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How do tomatoes lose their shape in space?

ScienceHow do tomatoes lose their shape in space?

The produce that went missing on Frank's watch was found on the International Space Station. Many people were left with a burning question, what does a tomato that's been floating around in zero gravity look like? It's not one tomato in question, but two, and the space agency shared the photo last week along with a detailed description of the experiment. The astronauts found the tomato remains and came clean, so he took the blame. NASA said that there was no visible growth of any kind on the fruit, which was found in a plastic bag. "I didn't eat this tomato."

NASA says that while on the space station, he accidentally lost track of the tomatoes he was harvesting for the XROOTS experiment. The tomatoes were thought to be part of a different experiment, but they were much older than had been thought. After his return to Earth in September, the American who had spent an American record 361 days in space, addressed the lighthearted scandal in a media briefing. "I was pretty confident that I had put it where I was supposed to put it, but I came back and it was gone," he said. I spent up to 20 hours looking for that tomato, so I could prove that I didn't eat it. Someone mistook the fruit for garbage and threw it away, according to a former Army doctor and helicopter pilot. According to NASA, the tomatoes were in a bag for almost a year before other space station crew members found them. The crew of the International Space Station admitted as much when they took part in a livestreamed event to celebrate the 25th anniversary. "Our good friend Frank Rubio who headed home has been blamed for eating the tomato for a long time, but we found the tomatoes, so we can exonerate him," said the astronauts.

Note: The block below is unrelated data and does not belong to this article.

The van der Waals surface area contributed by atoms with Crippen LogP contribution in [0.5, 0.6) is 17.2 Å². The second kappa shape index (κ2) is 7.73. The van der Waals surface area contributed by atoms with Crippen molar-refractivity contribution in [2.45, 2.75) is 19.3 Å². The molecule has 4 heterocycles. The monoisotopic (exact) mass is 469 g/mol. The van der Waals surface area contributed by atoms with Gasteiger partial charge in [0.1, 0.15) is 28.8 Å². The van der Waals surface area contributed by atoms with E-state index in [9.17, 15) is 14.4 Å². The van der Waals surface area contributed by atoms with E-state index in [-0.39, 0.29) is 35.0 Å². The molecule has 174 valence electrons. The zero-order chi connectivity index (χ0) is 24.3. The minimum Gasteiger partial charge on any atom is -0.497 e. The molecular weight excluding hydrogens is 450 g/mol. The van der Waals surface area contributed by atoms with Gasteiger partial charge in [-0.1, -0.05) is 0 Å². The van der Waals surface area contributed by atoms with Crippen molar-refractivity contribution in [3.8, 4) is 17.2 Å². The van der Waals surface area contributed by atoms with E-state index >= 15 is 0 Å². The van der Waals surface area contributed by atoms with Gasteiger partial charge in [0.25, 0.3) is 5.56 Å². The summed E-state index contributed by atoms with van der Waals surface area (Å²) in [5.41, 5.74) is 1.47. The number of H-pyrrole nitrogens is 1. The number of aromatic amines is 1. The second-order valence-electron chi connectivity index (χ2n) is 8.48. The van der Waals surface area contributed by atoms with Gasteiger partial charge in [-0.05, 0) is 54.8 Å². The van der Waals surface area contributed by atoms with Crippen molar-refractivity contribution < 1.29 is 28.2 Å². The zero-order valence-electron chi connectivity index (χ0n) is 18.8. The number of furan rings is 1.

The rogue tomatoes were part of an experiment to find solutions for plant systems on future space missions. NASA says that it has helped scientists understand how to grow small crops in space, as well as improving plant growing techniques for food on Earth. During his year on the space station, he took part in other produce-growing experiments. The study sought to address the need for a continuous fresh-food production system in space by using the station's veggie facility to grow dwarf tomatoes. The research team studied the impact of light quality on fruit production. While we know what the tomatoes looked like, those waiting for NASA to reveal where exactly produce was found may have to wait a little longer.

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